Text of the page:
A couple of quick things to note. First, there were wise-men (or magi) from the east who saw the star (glory; Grk. Aster) of the Lord and they traveled a great distance to worship (offer service) to Him. These were the learned men of ancient times; scholars and experts in various fields of study. They served as counselors to kings, and often times served as the chief representation of the lord they were loyal to. Point being, they weren’t ignorant men but men who took the pursuit of knowledge and wisdom very seriously. Second, they saw the glory of the Lord from afar (literally hundreds of miles to the west of them) and they set arrangements to travel to Him because they were looking for Him. It wasn’t happenstance that which occurred, but it was an ordained event where believer’s of the One True God eagerly longed and looked for the true Master of their hearts.
Side Note: I have always found it fascinating that the gospel (Matthew’s) written primarily to “Jews” has at the early stages of our Lord’s incarnation representatives from outside of Israel seeking to serve Him. Whereas, Luke’s gospel is the one that highlights the Jewish people who were eagerly anticipating the birth of their Messiah, even though, it was written to a primarily Gentile audience.
This brings me to our third observation. The wise-men from the east enter into Jerusalem continually inquiring where the Promised One, God’s Anointed is located that they might worship Him. In other words, they are expecting the citizens of Jerusalem to know. We read the question in English, “Where is He who has been born King of the Jews?” and we think, perhaps, it was only asked once. But the emphasis in the original language is that from the very moment they entered the great city of God—the place where God in the past established His Name—they never stopped inquiring “Where is God’s Anointed? Where is the promised King? Where is the Chieftain of all the Jews4; the worshiper’s of Yahweh?”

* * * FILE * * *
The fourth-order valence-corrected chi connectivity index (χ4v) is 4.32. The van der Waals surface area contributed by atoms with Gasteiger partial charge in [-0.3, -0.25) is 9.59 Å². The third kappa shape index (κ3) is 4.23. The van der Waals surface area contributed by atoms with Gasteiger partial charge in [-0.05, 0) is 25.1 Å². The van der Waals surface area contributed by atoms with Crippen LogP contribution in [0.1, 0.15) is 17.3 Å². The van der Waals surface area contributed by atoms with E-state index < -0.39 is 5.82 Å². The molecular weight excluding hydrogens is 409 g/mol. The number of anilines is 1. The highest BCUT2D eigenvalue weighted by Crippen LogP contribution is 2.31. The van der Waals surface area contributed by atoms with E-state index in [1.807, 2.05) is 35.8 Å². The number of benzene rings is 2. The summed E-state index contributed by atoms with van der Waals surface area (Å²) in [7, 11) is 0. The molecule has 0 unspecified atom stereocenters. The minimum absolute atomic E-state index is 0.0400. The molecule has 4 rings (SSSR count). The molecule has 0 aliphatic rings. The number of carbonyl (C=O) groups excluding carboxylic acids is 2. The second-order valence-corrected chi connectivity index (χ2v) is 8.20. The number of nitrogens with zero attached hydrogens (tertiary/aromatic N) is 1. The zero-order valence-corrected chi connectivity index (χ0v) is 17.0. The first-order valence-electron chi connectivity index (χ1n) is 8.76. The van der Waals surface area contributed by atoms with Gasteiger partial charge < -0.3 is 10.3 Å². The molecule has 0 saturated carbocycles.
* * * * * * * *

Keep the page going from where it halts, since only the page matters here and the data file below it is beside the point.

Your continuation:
But one of the disparaging remarks against that 1st century generation is that though God, the Living-Word, 2nd member of the of Triune God, visited them in the flesh “…His own people did not receive Him” (John 1.11; HCSB). Nor, were many looking for Him it would appear to the wise-men who visited Jerusalem not long after His birth.
The Claims of Jesus before the Authorities of that Period…
We now briefly turn our attention to the statements of Jesus hours before His crucifixion. He stands before ecclesiastical and civil authorities with claims that ultimately led to His unlawful death. In Mark 14:61-62 Jesus is interrogated by the current high priest of Israel,
“‘Are you the Christ, the Son of the Blessed?’ And Jesus said, ‘I am, and you will see the Son of Man seated at the right hand of Power, and coming with the clouds of heaven’” (ESV; ref. To Psa 110.1; Dan 7.13-14).
For now, I will only highlight two facts present in this text, which we shall return to later in greater detail. First, Jesus testifies that He is in fact the Anointed One of God, His beloved Son. Secondly, He states not only that He shares God’s power as an equal, but that judgment is His to deliver.